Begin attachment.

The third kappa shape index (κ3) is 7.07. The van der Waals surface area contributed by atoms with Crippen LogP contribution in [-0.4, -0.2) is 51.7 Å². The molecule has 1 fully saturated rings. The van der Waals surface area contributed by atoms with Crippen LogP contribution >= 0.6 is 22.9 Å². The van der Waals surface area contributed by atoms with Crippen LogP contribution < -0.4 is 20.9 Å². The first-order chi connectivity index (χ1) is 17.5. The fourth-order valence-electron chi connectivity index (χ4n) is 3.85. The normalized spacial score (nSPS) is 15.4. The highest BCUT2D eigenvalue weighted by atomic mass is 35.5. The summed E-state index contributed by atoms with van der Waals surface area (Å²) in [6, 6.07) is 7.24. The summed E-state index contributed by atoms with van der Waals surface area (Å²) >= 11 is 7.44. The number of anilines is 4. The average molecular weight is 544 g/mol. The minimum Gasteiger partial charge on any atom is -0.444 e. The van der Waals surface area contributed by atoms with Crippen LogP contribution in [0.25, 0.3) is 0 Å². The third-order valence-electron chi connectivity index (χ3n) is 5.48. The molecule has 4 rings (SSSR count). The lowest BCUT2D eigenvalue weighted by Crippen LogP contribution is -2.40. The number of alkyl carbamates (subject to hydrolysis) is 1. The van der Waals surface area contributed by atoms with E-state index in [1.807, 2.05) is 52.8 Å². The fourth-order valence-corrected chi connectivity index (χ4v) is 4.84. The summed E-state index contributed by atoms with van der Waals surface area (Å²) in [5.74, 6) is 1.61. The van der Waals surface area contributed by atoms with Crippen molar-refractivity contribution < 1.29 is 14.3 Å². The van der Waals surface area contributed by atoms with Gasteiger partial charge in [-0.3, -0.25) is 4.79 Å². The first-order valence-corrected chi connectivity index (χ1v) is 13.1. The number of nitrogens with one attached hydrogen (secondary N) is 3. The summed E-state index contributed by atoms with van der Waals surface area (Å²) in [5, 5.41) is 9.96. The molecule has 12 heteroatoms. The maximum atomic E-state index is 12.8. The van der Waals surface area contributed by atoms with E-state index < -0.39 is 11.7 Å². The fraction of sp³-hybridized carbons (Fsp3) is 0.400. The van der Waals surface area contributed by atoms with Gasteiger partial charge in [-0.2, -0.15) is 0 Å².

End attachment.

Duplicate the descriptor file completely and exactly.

The third kappa shape index (κ3) is 7.07. The van der Waals surface area contributed by atoms with Crippen LogP contribution in [-0.4, -0.2) is 51.7 Å². The molecule has 1 fully saturated rings. The van der Waals surface area contributed by atoms with Crippen LogP contribution >= 0.6 is 22.9 Å². The van der Waals surface area contributed by atoms with Crippen LogP contribution < -0.4 is 20.9 Å². The first-order chi connectivity index (χ1) is 17.5. The fourth-order valence-electron chi connectivity index (χ4n) is 3.85. The normalized spacial score (nSPS) is 15.4. The highest BCUT2D eigenvalue weighted by atomic mass is 35.5. The summed E-state index contributed by atoms with van der Waals surface area (Å²) in [6, 6.07) is 7.24. The summed E-state index contributed by atoms with van der Waals surface area (Å²) >= 11 is 7.44. The number of anilines is 4. The average molecular weight is 544 g/mol. The minimum Gasteiger partial charge on any atom is -0.444 e. The van der Waals surface area contributed by atoms with Crippen LogP contribution in [0.25, 0.3) is 0 Å². The third-order valence-electron chi connectivity index (χ3n) is 5.48. The molecule has 4 rings (SSSR count). The lowest BCUT2D eigenvalue weighted by Crippen LogP contribution is -2.40. The number of alkyl carbamates (subject to hydrolysis) is 1. The van der Waals surface area contributed by atoms with E-state index in [1.807, 2.05) is 52.8 Å². The fourth-order valence-corrected chi connectivity index (χ4v) is 4.84. The summed E-state index contributed by atoms with van der Waals surface area (Å²) in [5.74, 6) is 1.61. The van der Waals surface area contributed by atoms with Crippen molar-refractivity contribution < 1.29 is 14.3 Å². The van der Waals surface area contributed by atoms with Gasteiger partial charge in [-0.3, -0.25) is 4.79 Å². The first-order valence-corrected chi connectivity index (χ1v) is 13.1. The number of nitrogens with one attached hydrogen (secondary N) is 3. The summed E-state index contributed by atoms with van der Waals surface area (Å²) in [5, 5.41) is 9.96. The molecule has 12 heteroatoms. The maximum atomic E-state index is 12.8. The van der Waals surface area contributed by atoms with E-state index < -0.39 is 11.7 Å². The fraction of sp³-hybridized carbons (Fsp3) is 0.400. The van der Waals surface area contributed by atoms with Gasteiger partial charge in [-0.2, -0.15) is 0 Å².